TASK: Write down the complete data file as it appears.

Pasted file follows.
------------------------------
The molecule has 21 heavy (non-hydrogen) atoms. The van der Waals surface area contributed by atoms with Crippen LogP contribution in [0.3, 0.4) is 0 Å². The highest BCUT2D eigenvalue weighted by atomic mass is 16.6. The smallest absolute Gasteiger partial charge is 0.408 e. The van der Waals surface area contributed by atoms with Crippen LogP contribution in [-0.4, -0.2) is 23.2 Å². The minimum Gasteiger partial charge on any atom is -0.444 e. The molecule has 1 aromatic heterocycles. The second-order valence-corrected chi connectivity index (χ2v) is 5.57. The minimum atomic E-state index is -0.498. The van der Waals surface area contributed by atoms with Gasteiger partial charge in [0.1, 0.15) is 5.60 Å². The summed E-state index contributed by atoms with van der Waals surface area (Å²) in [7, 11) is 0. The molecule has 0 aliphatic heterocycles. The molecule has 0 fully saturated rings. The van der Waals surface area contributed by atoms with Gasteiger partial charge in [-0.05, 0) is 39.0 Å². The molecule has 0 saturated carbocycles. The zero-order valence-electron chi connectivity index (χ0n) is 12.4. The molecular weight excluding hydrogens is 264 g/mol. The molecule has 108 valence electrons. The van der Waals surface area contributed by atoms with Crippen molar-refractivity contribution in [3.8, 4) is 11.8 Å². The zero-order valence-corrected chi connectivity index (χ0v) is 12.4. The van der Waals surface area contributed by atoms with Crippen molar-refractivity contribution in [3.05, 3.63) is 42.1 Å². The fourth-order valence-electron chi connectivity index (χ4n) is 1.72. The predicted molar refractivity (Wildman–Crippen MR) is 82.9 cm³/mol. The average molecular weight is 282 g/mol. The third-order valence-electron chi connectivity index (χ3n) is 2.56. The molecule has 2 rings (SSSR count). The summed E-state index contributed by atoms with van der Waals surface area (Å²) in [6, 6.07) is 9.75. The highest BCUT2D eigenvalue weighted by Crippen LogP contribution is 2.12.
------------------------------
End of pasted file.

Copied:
The molecule has 21 heavy (non-hydrogen) atoms. The van der Waals surface area contributed by atoms with Crippen LogP contribution in [0.3, 0.4) is 0 Å². The highest BCUT2D eigenvalue weighted by atomic mass is 16.6. The smallest absolute Gasteiger partial charge is 0.408 e. The van der Waals surface area contributed by atoms with Crippen LogP contribution in [-0.4, -0.2) is 23.2 Å². The minimum Gasteiger partial charge on any atom is -0.444 e. The molecule has 1 aromatic heterocycles. The second-order valence-corrected chi connectivity index (χ2v) is 5.57. The minimum atomic E-state index is -0.498. The van der Waals surface area contributed by atoms with Gasteiger partial charge in [0.1, 0.15) is 5.60 Å². The summed E-state index contributed by atoms with van der Waals surface area (Å²) in [7, 11) is 0. The molecule has 0 aliphatic heterocycles. The molecule has 0 fully saturated rings. The van der Waals surface area contributed by atoms with Gasteiger partial charge in [-0.05, 0) is 39.0 Å². The molecule has 0 saturated carbocycles. The zero-order valence-electron chi connectivity index (χ0n) is 12.4. The molecular weight excluding hydrogens is 264 g/mol. The molecule has 108 valence electrons. The van der Waals surface area contributed by atoms with Crippen molar-refractivity contribution in [3.8, 4) is 11.8 Å². The zero-order valence-corrected chi connectivity index (χ0v) is 12.4. The van der Waals surface area contributed by atoms with Crippen molar-refractivity contribution in [3.05, 3.63) is 42.1 Å². The fourth-order valence-electron chi connectivity index (χ4n) is 1.72. The predicted molar refractivity (Wildman–Crippen MR) is 82.9 cm³/mol. The average molecular weight is 282 g/mol. The third-order valence-electron chi connectivity index (χ3n) is 2.56. The molecule has 2 rings (SSSR count). The summed E-state index contributed by atoms with van der Waals surface area (Å²) in [6, 6.07) is 9.75. The highest BCUT2D eigenvalue weighted by Crippen LogP contribution is 2.12.